Proper Management of Your

Photosensitivity Disorder

& Treatment of the Underlying Issue
Might Get You Back Outside

What is Photosensitivity?

Photosensitivity, sometimes referred to as a sun allergy, is an immune system reaction that is triggered by sunlight. Photosensitivity reactions are usually characterized by an itchy eruption on patches of sun-exposed skin. People may inherit a tendency to develop these reactions. Certain diseases also may cause more serious skin reactions to sunlight.

These reactions typically resolve without treatment, but seeing a dermatologist can help determine the triggers causing photosensitivity.

Types of Photosensitivity Disorders

Solar Urticaria

Hives that develop after only a few minutes of exposure to sunlight are called solar urticaria. The hives typically last for minutes or hours. This disorder can be difficult to treat, but doctors may prescribe the following medication:

  • Histamine (Hl) blockers
  • Antimalarial drugs
  • Corticosteroids
  • Sunscreens
  • Ultraviolet (UV) light therapy

People with widely affected areas sometimes experience symptoms such as headaches and wheezing and feel dizzy, weak, and nauseated.

Chemical Photosensitivity

Over 100 substances, swallowed or applied to the skin, are known to cause sun-induced reactions on the skin. Treatment often involves applying corticosteroids to the skin and eliminating the substance that is causing the reaction. There are two types of chemical photosensitivity: photo toxicity and photo allergy.

People with a photo toxicity experience the following:

  • Pain and redness
  • Inflammation
  • Brown or blue-gray discoloration in areas of skin that have been exposed to sunlight for a brief period
  • Reactions usually develop within hours after sun exposure

These symptoms typically occur after swallowing certain drugs or chemical compounds, or after applying them to the skin (such as perfume and coal tar). For those with phytophotodermatitis, some plants (including limes, celery, and parsley) make skin more sensitive to the effects of UV light.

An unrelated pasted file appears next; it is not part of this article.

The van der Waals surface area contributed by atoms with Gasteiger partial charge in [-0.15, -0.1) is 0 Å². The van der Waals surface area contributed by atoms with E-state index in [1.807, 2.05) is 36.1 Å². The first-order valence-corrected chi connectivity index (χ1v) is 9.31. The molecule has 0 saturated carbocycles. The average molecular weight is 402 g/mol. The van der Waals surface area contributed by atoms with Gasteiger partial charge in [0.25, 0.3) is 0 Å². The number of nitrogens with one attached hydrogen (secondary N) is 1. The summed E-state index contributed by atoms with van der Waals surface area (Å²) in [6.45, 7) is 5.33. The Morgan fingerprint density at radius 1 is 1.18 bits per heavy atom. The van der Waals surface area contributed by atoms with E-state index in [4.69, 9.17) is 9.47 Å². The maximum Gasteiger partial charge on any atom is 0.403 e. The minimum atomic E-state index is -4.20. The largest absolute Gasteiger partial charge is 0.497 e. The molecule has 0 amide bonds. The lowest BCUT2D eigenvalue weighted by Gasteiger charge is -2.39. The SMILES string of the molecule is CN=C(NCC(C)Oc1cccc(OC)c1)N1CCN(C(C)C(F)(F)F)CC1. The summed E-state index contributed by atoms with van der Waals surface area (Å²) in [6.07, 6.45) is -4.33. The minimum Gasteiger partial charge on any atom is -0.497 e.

People with a photo allergy experience the following:

  • Allergic reaction causing redness
  • Scaling, itching, and sometimes blisters and spots that resemble hives

A photo allergy will occur only after the person has been exposed to both the substance and sunlight and can affect areas of the skin not exposed to the sun. Symptoms usually develop 24 to 72 hours after sun exposure.

Polymorphous Light Eruption

This eruption is a reaction to sunlight (primarily UVA light) that is not fully understood. It is one of the most common sun-related skin problems and is most common among women and among people from northern climates who are not regularly exposed to the sun.

The eruption appears as multiple red bumps and irregular, red, plaques and, rarely, as blisters on the sun-exposed skin. The plaques typically appear 30 minutes to several hours after sun exposure, with new patches developing up to several days after. The eruption usually goes away within several days to weeks.

Typically, people with this condition who continue to go out in the sun gradually become less sensitive to the effects of sunlight.

Diagnosis

There are no specific tests for photosensitivity reactions. A doctor suspects a photosensitivity reaction when a rash appears only in areas exposed to sunlight. A close review of the person’s medical history, skin symptoms, any diseases, drugs taken by mouth, or substances applied to the skin (such as drugs or cosmetics) may help a doctor pinpoint the cause of the photosensitivity reaction. Doctors may do tests to rule out diseases that are known to make some people susceptible to such reactions (such as systemic lupus erythematosus).

When a rash occurs on an area of skin that has been exposed to the sun and the diagnosis is not clear, doctors may do skin patch tests and reaction reproduction tests that involve exposure to UV light (photo testing) when the person is not using any drugs that cause photosensitivity reactions. These tests may help clarify which type of photosensitivity reaction may be the cause.

Is There a Treatment?

People with polymorphous light eruption or photosensitivity caused by systemic lupus erythematosus should be seen by a dermatologist to help treat symptoms. Treatment of the eruptions and flare -ups typically involve corticosteroids applied to the skin or hydroxychloroquine or corticosteroids taken by mouth. Occasionally, people with this problem can be desensitized to the effects of sunlight by gradually increasing their exposure to UV light.

How to Prevent Photosensitivity

All people should avoid excessive sun exposure, but people photosensitivity should be especially careful and do the following:

  • Avoid sunlight as much as possible
  • Use sunscreen regularly
  • Wear protective clothes
  • If possible, any drugs or chemicals that could cause photosensitivity should be discontinued after consulting with a doctor

Concerned About Photosensitivity Disorders?

Schedule an appointment with one of our dermatologists to learn more about photosensitivity and what you can do to prevent reactions.

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